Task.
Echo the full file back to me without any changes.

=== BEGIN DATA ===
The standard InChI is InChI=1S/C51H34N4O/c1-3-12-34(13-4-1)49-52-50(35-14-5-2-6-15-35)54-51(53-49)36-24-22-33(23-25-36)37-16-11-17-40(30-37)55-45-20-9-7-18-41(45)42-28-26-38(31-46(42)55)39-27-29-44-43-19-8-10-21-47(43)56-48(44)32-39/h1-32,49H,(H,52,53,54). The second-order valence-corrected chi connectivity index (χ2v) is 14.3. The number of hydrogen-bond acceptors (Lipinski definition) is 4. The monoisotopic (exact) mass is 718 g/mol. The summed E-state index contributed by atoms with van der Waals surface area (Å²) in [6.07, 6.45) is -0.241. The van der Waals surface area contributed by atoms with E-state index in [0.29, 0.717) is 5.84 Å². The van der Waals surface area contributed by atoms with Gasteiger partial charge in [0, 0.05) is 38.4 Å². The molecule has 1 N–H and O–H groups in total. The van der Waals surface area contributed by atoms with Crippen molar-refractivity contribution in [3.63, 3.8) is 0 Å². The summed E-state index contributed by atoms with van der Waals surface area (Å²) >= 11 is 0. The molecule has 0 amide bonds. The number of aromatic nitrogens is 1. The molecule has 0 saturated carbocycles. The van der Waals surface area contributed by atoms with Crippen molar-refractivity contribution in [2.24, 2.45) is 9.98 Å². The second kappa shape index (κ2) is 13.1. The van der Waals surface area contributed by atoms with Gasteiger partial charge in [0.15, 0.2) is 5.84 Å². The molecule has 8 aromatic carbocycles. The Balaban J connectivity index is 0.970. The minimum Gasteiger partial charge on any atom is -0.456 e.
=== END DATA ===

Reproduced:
The standard InChI is InChI=1S/C51H34N4O/c1-3-12-34(13-4-1)49-52-50(35-14-5-2-6-15-35)54-51(53-49)36-24-22-33(23-25-36)37-16-11-17-40(30-37)55-45-20-9-7-18-41(45)42-28-26-38(31-46(42)55)39-27-29-44-43-19-8-10-21-47(43)56-48(44)32-39/h1-32,49H,(H,52,53,54). The second-order valence-corrected chi connectivity index (χ2v) is 14.3. The number of hydrogen-bond acceptors (Lipinski definition) is 4. The monoisotopic (exact) mass is 718 g/mol. The summed E-state index contributed by atoms with van der Waals surface area (Å²) in [6.07, 6.45) is -0.241. The van der Waals surface area contributed by atoms with E-state index in [0.29, 0.717) is 5.84 Å². The van der Waals surface area contributed by atoms with Gasteiger partial charge in [0, 0.05) is 38.4 Å². The molecule has 1 N–H and O–H groups in total. The van der Waals surface area contributed by atoms with Crippen molar-refractivity contribution in [3.63, 3.8) is 0 Å². The summed E-state index contributed by atoms with van der Waals surface area (Å²) >= 11 is 0. The molecule has 0 amide bonds. The number of aromatic nitrogens is 1. The molecule has 0 saturated carbocycles. The van der Waals surface area contributed by atoms with Crippen molar-refractivity contribution in [2.24, 2.45) is 9.98 Å². The second kappa shape index (κ2) is 13.1. The van der Waals surface area contributed by atoms with Gasteiger partial charge in [0.15, 0.2) is 5.84 Å². The molecule has 8 aromatic carbocycles. The Balaban J connectivity index is 0.970. The minimum Gasteiger partial charge on any atom is -0.456 e.